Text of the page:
e-Voting is a black box system
Voting technology is what is known as a ‘black box’: voters, candidates and even officials cannot see the inner the workings of the machines. Only a small group of technology experts has any hope of understanding how the election is being conducted and counted. Because the votes are invisible, made up of ones and zeroes, it is extremely difficult even for experts to be certain that what vendors claim is happening really is happening.
Manipulating bits in a computer is much easier than copying paper ballots, so there is potential for undetectable vote manipulation on a scale never seen before: a hacker could hide a tiny piece of code in the voting software that could invisibly, but significantly, modify an election’s results. But putting aside undetectable hackers, vote stealing and other manipulations, we must also remember that these systems are built by ordinary, fallible people.
Like all computers, e-voting systems go wrong and usually do so on election day because this is the only time they are used. And the problems that come to light are not trivial. There have been cases where selecting one candidate stored a vote for another, or where the system failed completely, depriving people of their right to vote. Problems are often not discovered until the election is over, when it is impossible to say how the votes should have been cast.
Because the votes are stored as bits, there is nothing for election officials to study when problems occur, as there is with paper ballots. There is nothing to audit except some memory cards, which cannot shed any light upon what happened but can only provide a final tally. There is no way for the voter, candidates or officials to know whether the voter’s intent was accurately stored and then correctly counted by the e-voting system. Everything happens inside the black box.
With a paper ballot the voter can see their mark and has immediate feedback. That mark is stored, unchangeable, in the ballot box until it is time to be counted. If a recount is required, that ballot can be examined a second time. It would be trivial for an e-voting system to report that it has stored a vote for Ms X when in fact Mr Y gains one vote in the memory card. Under these circumstances, a recount is no help, as the computer adds the same numbers up again and will arrive at the same result each time. With paper, new people can be called in to count and judges can debate each ballot paper, but with e-voting the election is nothing but the numbers on the screen.
These fears are not just theoretical. Activists in the United States worked with a Finnish computer security expert and a respected election official in Florida to show how manipulation of a memory card before an election started would allow results counted by an optical vote scanner to be altered without trace. The successful manipulation is shown as the conclusion of Hacking Democracy, a film documenting the many problems with e-voting based elections in the United States18.
References (more in the article link given in the beginning)
MANILA — It might have been an innocent enough error: the ultraviolet ink in the bar code on millions of ballots for the May elections was not dense enough to be detected by the computers programmed to authenticate them. But when officials reported their discovery last month, conspiracy theories and predictions of vote fraud ran rampant, especially after the Commission on Elections said it would deactivate this security feature and supplement the computers with manually operated ultraviolet ink readers, the kind used to check for counterfeit bank notes.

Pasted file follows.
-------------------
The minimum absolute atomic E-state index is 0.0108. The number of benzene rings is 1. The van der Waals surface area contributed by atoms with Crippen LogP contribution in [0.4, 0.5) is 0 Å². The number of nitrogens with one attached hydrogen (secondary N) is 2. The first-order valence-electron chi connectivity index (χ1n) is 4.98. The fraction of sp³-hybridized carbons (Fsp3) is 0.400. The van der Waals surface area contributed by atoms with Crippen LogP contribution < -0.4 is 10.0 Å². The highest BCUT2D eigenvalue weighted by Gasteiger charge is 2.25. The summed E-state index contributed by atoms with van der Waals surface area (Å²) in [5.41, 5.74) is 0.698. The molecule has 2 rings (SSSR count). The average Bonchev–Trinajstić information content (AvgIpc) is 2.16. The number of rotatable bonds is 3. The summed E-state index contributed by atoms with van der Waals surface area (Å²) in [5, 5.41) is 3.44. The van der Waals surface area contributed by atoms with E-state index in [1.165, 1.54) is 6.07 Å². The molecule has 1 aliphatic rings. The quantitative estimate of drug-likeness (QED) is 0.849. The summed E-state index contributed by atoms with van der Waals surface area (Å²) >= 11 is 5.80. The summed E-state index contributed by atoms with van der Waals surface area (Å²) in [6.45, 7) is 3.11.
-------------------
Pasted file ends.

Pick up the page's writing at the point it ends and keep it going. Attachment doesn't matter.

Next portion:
“The UV ink reader is one the most important security features of the P.C.O.S. machines as it ensures the authenticity of the ballots,” said Liza Maza, a senatorial candidate, referring to the Precinct Count Optical Scan, the computer at the heart of the automated elections. The commission’s decision to turn off the UV authentication feature, Ms. Maza said, “triples the chances for election fraud to occur in May.”
On May 10, for the first time, Filipinos will choose their local and national leaders through a totally automated election system. The intent is to usher in a new era of politics free of ballot tampering.
“The computerization of elections gives Filipinos an opportunity to make a break from the fraud-ridden elections of the past,” said Benito O. Lim, a political scientist at Ateneo de Manila University.
But such is the history of tainted elections here that many fear computerization may just provide even greater opportunities for disenfranchising voters.
Philippine elections have often been marked by chaos and violence, and this round is no exception. In November, 57 people were killed when a politician tried to stop a rival from filing candidacy papers. It was the country’s worst case of election bloodletting, but hardly a week goes by without news of a candidate or his supporters being attacked.
Allegations of fraud are common, whether in elections for village chieftains or for the presidency. Among the most notorious cases were the “snap elections” called by Ferdinand Marcos, the authoritarian president, in 1986, when he tried to use what are often referred to here as “guns, gold and goons” against his challenger, Corazon Aquino, and the 2004 election, which returned the current president, Gloria Macapagal Arroyo, to power through what the opposition asserted was widespread tampering with election tally sheets.